Friday, September 27, 2013

DR Congo: Kabila at the UN

Joseph Kabila's speech to the UN General Assembly

JOSEPH KABILA KABANGE, President of the Democratic Republic of the Congo, paid respect to the victims of the terrorist attack in Kenya before pointing out that the international community was marked by several serious challenges. Indeed, critical consideration of the successes and setbacks of the Millennium Development Goals was overshadowed by the “persistent selfishness” of several States, as well as the up and downs of the global economy. Negative effects of globalization had contributed to the food crisis, famine, sicknesses, and pandemics, as well as to the destruction of the environment, he said, stressing the need for the preparatory process to advance the sustainable development agenda.

Ouch “persistent selfishness”. That is shot across the bows' of the west and it is not off the mark. 

In that, he said, harmonization with other United Nations bodies, particularly the Economic and Social Council, would assist in integrating the economic, social, and environmental pillars of sustainability in the post-2015 development agenda. The new programme must be universal, ambitious, and able to respond to today’s immense challenges, in accordance with common but differentiated principles. Women, young people, and civil society must play a role both in the design of the plan and its execution. On climate change, he recalled the result of the Rio+20 document, “The Future We Want”, in managing natural resources. Contributing to limiting the impacts of climate change was the responsibility of all nations, as well as a duty of international solidarity.

The DR Congo it should be remembered is fairly important to the planet.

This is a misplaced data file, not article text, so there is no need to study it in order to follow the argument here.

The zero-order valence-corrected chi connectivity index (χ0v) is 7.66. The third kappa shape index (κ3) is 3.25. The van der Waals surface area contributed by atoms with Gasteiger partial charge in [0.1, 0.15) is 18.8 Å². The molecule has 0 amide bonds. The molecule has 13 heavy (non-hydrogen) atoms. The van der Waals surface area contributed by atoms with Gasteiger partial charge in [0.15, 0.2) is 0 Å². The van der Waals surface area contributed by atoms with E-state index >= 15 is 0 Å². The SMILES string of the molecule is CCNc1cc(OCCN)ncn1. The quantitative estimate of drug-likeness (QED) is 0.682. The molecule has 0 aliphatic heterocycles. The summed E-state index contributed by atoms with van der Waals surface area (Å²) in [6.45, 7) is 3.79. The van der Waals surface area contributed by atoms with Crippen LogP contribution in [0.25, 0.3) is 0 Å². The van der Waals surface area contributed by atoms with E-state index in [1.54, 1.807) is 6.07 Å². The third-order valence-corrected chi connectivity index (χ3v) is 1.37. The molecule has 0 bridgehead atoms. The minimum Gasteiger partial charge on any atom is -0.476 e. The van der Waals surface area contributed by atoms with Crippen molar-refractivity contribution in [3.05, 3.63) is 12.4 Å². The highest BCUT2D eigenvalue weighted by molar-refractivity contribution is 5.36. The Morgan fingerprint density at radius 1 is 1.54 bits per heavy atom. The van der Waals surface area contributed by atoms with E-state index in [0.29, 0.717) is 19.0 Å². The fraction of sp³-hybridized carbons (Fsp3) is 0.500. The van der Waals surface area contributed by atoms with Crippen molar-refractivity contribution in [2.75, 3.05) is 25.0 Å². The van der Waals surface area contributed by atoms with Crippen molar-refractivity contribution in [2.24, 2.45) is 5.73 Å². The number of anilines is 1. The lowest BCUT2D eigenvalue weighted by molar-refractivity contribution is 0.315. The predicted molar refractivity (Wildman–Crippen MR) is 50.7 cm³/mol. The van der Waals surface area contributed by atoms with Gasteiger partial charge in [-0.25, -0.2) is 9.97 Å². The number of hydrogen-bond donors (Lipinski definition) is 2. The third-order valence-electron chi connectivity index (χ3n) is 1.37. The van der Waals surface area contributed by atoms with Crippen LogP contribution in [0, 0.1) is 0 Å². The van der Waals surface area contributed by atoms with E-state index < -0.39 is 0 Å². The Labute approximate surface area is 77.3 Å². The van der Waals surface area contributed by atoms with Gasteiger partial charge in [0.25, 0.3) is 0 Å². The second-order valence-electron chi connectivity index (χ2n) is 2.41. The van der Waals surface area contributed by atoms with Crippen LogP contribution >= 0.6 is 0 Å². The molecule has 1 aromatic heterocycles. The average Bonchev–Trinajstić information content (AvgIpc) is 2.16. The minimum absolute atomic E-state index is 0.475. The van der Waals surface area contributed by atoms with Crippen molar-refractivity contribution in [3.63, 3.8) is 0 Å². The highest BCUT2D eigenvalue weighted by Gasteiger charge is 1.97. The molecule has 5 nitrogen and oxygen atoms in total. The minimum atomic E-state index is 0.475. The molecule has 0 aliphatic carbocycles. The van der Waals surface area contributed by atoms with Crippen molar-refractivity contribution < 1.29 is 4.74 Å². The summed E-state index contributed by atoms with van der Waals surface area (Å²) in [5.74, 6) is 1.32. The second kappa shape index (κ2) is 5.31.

" The DRC is home to the greatest expanse of rainforest in all of Africa. Tropical rainforest covers 58.9% of the DRC’s territory – over 515,000 square miles in total. Unfortunately, the global trend toward tropical
deforestation has not left this region untouched. In the decade from 1990 to 2000 alone, over 20,000 square miles of the DRC’s forests was wiped away. In the current decade, the DRC’s rainforest has been shrinking, on average, by 319,000 hectares (over 1200 square miles) annually. "

The Democratic Republic of the Congo was committed to managing its natural resources, he said. The Grand Inga project, based in his country, once complete, would be capable of producing 40,000 megawatts of electricity, enough to provide energy to half the peoples on the continent. However, security remained the most important prerequisite for development because without it, development was a hypothetical.

I can't blame him for the Grand Inga boast but it will not supply half the continent however good that might sound. However the DR Congo has the potential to generate an estimated 100,000 MW of clean hydro energy.   

Having acted in solidarity by welcoming refugees from Rwanda, the population in the eastern part of the country was now deprived of peace and “continued to count up the dead”, he said. Last July’s attack on women and children — “trapped under a bomb” — in Goma left him questioning the legitimacy of international law. He asked: What happens when refugees are responsible for killing the people of their host country? Even more alarming was the fact that his Government had been conducting talks in accordance with the Addis Ababa Agreement with the armed group responsible for the attack, he pointed out.

That is a bit cute on several fronts. I don't think it is fair to say it is Rwandan refugees who are doing the killing. M23 are not Rwandan refugees by any measure. That is not to say that they are not Rwandan as clearly many are and it would be fair to say that they are at no risk of persecution from the Rwandan authorities they take orders from. As for the negotiations between M23 and the DR Congo government again it is stretching things to suggest there is any meaningful dialogue happening however that I think is quite reasonable from the perspective of the Congolese government. 

He went on to say that the Democratic Republic of the Congo was reforming its security sector, including the army and the police; restructuring public finance management to improve the business climate; and organizing local, municipal, senatorial, and provincial elections. Beyond those efforts, sustainable peace depended on putting an end to impunity in all its forms, he emphasized, underscoring the need for all Member States to strictly respect the Charter.

It is starting to look like the reforms are bearing some fruit particularly in the military. The DR Congo is a sleeping giant and one day it will realise its potential, hopefully that day is not to far off in the future.

Hat tip Chantal Faida .

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